Does your website design include the top 5 elements of user experience? This is your crucial checklist!
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Web development isn’t just about functionality – although that’s certainly a highly important piece of the puzzle. It’s also about user experience: ensuring visitors are able to easily navigate your website and get where they need to go.
Let's say you're given the responsibility of a new website and enthusiastically take your computer – or pen and paper – to start planning. At this point, it's very tempting to creatively invent new things, to differentiate your site from any competitor. This is okay to do… when it comes to content. But keep it simple and clear when it comes to the functional elements of user experience.
5 essential elements to improve user experience
Before you start using the latest color combinations or animations, it's important to start with a good design system as foundation. These five elements are most essential on any page, and on the website in general:
A label is an element on a page which you use to give more information. Keep it as simple as possible when choosing names for labels. Make sure that they're recognizable to the user; avoid technical words or professional jargon: after all, you want your audience to understand the label. So make sure you know who they are – and adapt accordingly.
While you can use buttons for multiple reasons, their ultimate purpose is for the user to take action and click them – so they have to stand out on the page. To achieve this, you can use striking colors, interesting shapes or even animations. But here the same principle applies as with labels: make sure that a button still looks like a button. You can limit yourself to two different types. You can use a 3D effect by working with a shadow, for example, or you simply underline the relevant term. This last option is not only the simplest, but also the most obvious to most users.
It's perfectly possible to put several buttons on the same page – as long as you can clearly say which one will be highlighted. If you consider all of them equally important, there's something wrong with the content structure of the respective page.
In other words: whenever multiple buttons are present, the most important one needs to stand out – in most cases, the button that results in conversion.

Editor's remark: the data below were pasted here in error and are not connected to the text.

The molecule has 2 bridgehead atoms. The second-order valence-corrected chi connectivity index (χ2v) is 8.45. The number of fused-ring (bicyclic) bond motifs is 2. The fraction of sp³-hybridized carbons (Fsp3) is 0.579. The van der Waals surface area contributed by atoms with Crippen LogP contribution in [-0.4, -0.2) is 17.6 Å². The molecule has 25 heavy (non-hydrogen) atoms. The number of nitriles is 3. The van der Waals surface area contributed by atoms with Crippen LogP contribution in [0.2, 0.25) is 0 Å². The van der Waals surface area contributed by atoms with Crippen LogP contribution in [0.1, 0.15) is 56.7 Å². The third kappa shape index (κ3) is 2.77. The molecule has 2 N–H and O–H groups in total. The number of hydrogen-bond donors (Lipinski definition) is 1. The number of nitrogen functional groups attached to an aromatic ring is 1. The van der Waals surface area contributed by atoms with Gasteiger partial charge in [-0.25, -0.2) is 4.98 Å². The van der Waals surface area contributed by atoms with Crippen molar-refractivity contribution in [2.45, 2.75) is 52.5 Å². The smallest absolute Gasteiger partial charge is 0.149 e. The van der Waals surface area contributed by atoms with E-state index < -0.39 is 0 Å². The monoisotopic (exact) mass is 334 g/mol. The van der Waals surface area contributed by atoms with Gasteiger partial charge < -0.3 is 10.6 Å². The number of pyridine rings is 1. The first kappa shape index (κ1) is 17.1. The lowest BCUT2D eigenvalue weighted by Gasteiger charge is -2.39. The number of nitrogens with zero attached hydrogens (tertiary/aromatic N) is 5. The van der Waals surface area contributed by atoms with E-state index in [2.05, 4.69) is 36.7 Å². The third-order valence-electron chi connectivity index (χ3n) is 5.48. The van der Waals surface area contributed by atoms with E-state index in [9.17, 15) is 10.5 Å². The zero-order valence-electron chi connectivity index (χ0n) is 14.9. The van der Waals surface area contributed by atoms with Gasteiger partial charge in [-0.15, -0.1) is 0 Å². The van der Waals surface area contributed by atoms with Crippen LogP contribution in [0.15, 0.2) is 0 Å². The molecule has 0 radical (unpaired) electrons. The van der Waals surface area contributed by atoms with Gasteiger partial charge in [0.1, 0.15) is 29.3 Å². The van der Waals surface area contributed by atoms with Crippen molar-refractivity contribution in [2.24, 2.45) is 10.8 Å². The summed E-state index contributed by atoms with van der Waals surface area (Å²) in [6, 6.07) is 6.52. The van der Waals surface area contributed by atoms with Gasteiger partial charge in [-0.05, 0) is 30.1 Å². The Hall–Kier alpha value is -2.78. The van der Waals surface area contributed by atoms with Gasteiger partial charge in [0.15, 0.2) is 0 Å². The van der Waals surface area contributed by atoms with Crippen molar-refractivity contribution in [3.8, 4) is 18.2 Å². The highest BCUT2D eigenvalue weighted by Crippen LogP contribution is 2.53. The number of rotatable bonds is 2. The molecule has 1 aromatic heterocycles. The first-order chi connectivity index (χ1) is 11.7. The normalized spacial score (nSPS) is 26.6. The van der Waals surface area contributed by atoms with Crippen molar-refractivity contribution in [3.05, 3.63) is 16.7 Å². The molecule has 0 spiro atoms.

A lot of tests of user behaviors on a site always show the same result: users don't read web pages, but only scan them. They don’t have enough patience to read every word, and in most cases, they’re simply looking for an answer or solution for a problem. It's up to you, as IT team and as content authors, to make content scannable.
In terms of form, it helps to use a hierarchy in the titles (main title, subtitle etc) or to split up content by using dividers, for example. The different sections on a page must be visually distinguishable from each other. This allows the users to scan more quickly in which section they can find the answer they're looking for.
In order to make a page pleasant to read (did I say read? I mean scan, of course), the use of whitespace is key. You can use as many titles and dividers as you want, but if they're too close to each other, the user will perceive them as one block of content.
With the correct ratio between whitespace and content, a page is easier to read. Don’t be afraid to add those extra pixels between the different elements, as long as the elements of the same section visually form a whole.
Small side note here: make sure that you apply one clear pattern over the different pages of your website. Do you use dividers? Then stick to them for each web page. If you try a different method on each page, your site as a whole will look very unstructured.
Not only should web pages have an obvious structure, but even more so, this applies to the site as a whole – in other words, you need a clear information architecture: how logically are the pages arranged, relative to each other?
Basically, there are two kind of hierarchies possible when it comes to websites: flat hierarchy and deep hierarchy. But which is best for your project? It all depends on what you want to share and how much content you have.
In general, flat hierarchies are a good solution when you have clearly defined categories within your website. If you’re not sure where your target group expects certain information, you can use card sorting to find out.
But once you notice that there are simply too many categories, or if they're already very specific, it's advisable to opt for deep hierarchy. This means you'll divide the pages into logical groups.
All in all, there's no easy answer to which hierarchy to use. Start by observing the visitors' behavior, as finding out how they search and what they're looking for is key.
Use all your creativity for your content and non-functional elements. But be careful when it comes to the functional elements of user experience. Don't try to reinvent the wheel: stick to these basic guidelines. This keeps the elements recognizable for the visitors and won't cause confusion, which often prevents them from finding what they're looking for and can result in loss of interest. Following the above tips, however, can help prevent that from happening.
About the author
Elke started at Amplexor as a functional analyst in 2018 where she has a great deal of experience with AEM projects. In addition to functional analysis, she is also interested in everything related to UX, UI and CRO.